There, Their, They’re | Meaning, Examples & Difference

Their, there, and they’re are pronounced similarly but don’t have the same meaning. You can recognize which one is correct from the context.

  • There is most commonly used to mean “at that point” or “in that place.”
  • Their is the possessive form of the third-person plural pronoun “they.” It means “belonging to them.”
  • They’re is a shortened version of “they are.”
Examples: There in a sentence Examples: Their in a sentence Example: They’re in a sentence
There’s not much left to say after this fight. Ann and Paul studied for their exam. They’re working on a new school project.
Don’t go there! Joe’s aunt and uncle have asked him to feed their cats while they are away. They’re from Illinois.

Uses of there

There is a very frequently used word in English, usually meaning something like “in that place” (as opposed to “here”: “in this place”). The table below summarizes the various uses of the word.

Part of speech Function Example
Adverb Meaning “in/at/to that place” or “at that point in time” Steve wants to go there on his holidays.

She stopped there and looked at her phone.

Pronoun Used to introduce a word or clause

Used as an indefinite substitute for someone’s name

There is going to be trouble tonight.

Hello there.

Noun Meaning “that place or position” or “that point” It is neither here nor there.

I’ll prepare the food, and you can take it from there.

Adjective Used to provide emphasis

Meaning “capable of being relied on for help”

Grab that book there.

I’ll be there for you if you need me.

Interjection Used to express feelings of relief, approval, encouragement, and consolation There! The job is done.

There, I knew you could do it.

There, that’s it.

There, there, it will be okay.

There is a word with many different functions. If you struggle to remember the difference between there, their, and they’re, it’s best to remember that their and they’re each have only one meaning—if neither of those meanings fits, you definitely need there.

Their (possessive)

Their is the possessive form of the third-person plural pronoun “they.” It means “belonging to them” and is used to modify a noun.

Example: Their in a sentence
  • Residents must park their cars in the allocated parking spots.
  • That’s their problem, not ours!

Though originally plural, “their” is often used instead of “his or her” in instances where the gender of a person is unknown or irrelevant. This is particularly common in conversation and informal writing, but it’s now also recommended in academic styles like APA Style.

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They’re (contraction of they are)

They’re is a contraction (a shortened version) of “they are.” In academic writing, contractions are considered too informal, so you should always write “they are” in full in an academic text.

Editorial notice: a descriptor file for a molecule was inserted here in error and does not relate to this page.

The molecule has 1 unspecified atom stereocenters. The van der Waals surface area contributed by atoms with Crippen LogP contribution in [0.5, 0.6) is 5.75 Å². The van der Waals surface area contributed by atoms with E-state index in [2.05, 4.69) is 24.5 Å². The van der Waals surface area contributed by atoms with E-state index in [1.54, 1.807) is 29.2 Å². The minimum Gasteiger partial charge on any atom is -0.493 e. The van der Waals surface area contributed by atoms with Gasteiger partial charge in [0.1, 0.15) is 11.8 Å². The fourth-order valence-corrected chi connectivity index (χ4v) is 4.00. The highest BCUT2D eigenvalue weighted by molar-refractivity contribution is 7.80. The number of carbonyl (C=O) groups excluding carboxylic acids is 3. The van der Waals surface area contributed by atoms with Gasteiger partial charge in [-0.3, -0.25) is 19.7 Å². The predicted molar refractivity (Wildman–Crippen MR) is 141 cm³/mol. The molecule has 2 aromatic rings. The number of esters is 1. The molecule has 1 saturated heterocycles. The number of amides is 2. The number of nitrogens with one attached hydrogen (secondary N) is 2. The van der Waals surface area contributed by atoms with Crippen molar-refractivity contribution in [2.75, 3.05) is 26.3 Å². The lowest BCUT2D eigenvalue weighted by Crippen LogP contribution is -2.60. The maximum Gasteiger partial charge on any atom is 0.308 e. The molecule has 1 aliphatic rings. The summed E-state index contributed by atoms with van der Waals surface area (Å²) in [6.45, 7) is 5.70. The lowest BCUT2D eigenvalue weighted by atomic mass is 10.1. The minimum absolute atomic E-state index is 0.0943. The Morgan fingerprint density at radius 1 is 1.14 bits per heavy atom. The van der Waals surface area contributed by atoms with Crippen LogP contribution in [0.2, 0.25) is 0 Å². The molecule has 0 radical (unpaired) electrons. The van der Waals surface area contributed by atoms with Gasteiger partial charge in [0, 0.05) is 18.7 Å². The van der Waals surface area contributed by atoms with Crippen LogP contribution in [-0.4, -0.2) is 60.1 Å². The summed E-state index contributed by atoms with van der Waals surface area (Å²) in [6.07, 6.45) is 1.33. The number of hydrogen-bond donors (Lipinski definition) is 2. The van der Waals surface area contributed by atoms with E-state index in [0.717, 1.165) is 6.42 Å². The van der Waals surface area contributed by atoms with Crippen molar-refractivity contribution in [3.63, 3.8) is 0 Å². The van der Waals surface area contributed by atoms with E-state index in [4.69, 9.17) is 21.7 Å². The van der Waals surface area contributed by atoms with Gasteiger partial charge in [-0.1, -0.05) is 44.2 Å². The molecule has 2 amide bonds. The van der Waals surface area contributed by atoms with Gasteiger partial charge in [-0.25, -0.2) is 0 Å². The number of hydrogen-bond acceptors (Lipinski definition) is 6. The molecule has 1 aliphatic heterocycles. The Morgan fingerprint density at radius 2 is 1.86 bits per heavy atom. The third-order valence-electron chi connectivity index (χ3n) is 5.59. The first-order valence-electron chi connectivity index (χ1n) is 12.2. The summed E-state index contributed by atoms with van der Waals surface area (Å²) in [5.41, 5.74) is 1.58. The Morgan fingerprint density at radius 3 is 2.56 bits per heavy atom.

Example: They’re in a sentence
  • They’re going to Sasha’s party tonight.
  • I don’t know whether they’re planning on visiting this weekend.

Worksheet: Their vs. there vs. they’re

You can test your understanding of the difference between “their,” “there,” and “they’re” with the worksheet below. Fill in “their,” “there,” or “they’re” in each sentence.

  1. The students raise ______ hands when they want to ask questions.
  2. We can drive ______ if you like, but it would be faster to fly.
  3. Hand me that tool ______, Jana.
  4. ______ is no evidence to support ______ theory.
  5. ______ in ______ final year of college.
  6. The kids are with ______ aunt and uncle, but I’m not sure how long ______ going to stay ______.
  1. The students raise their hands when they want to ask questions.
    • “Their” is the possessive form of the third-person plural “they.” It means “belonging to them.”
  1. We can drive there if you like, but it would be faster to fly.
    • In this instance, “there” is an adverb meaning “to that place.”
  1. Hand me that tool there, Jana.
    • In this instance, “there” is used as an adjective for emphasis.
  1. There is no evidence to support their theory.
    • In this instance, “there” is used as a pronoun to introduce a clause. “Their” identifies the theory as belonging to someone.
  1. They’re in their final year of college.
    • “They’re” is a contraction of “they are” used in conversation or informal writing. “Their” is a possessive referring to the same “they” from earlier in the sentence.
  1. The kids are with their aunt and uncle, but I’m not sure how long they’re going to stay there.
    • In this example, all three words are used: first “their” (the kids’), then “they’re” (they are), then “there” (at their aunt and uncle’s home).

Other interesting language articles

If you want to know more about commonly confused words, definitions, and differences between US and UK spellings, make sure to check out some of our other language articles with explanations, examples, and quizzes.


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Eoghan Ryan

Eoghan has a lot of experience with theses and dissertations at bachelor's, MA, and PhD level. He has taught university English courses, helping students to improve their research and writing.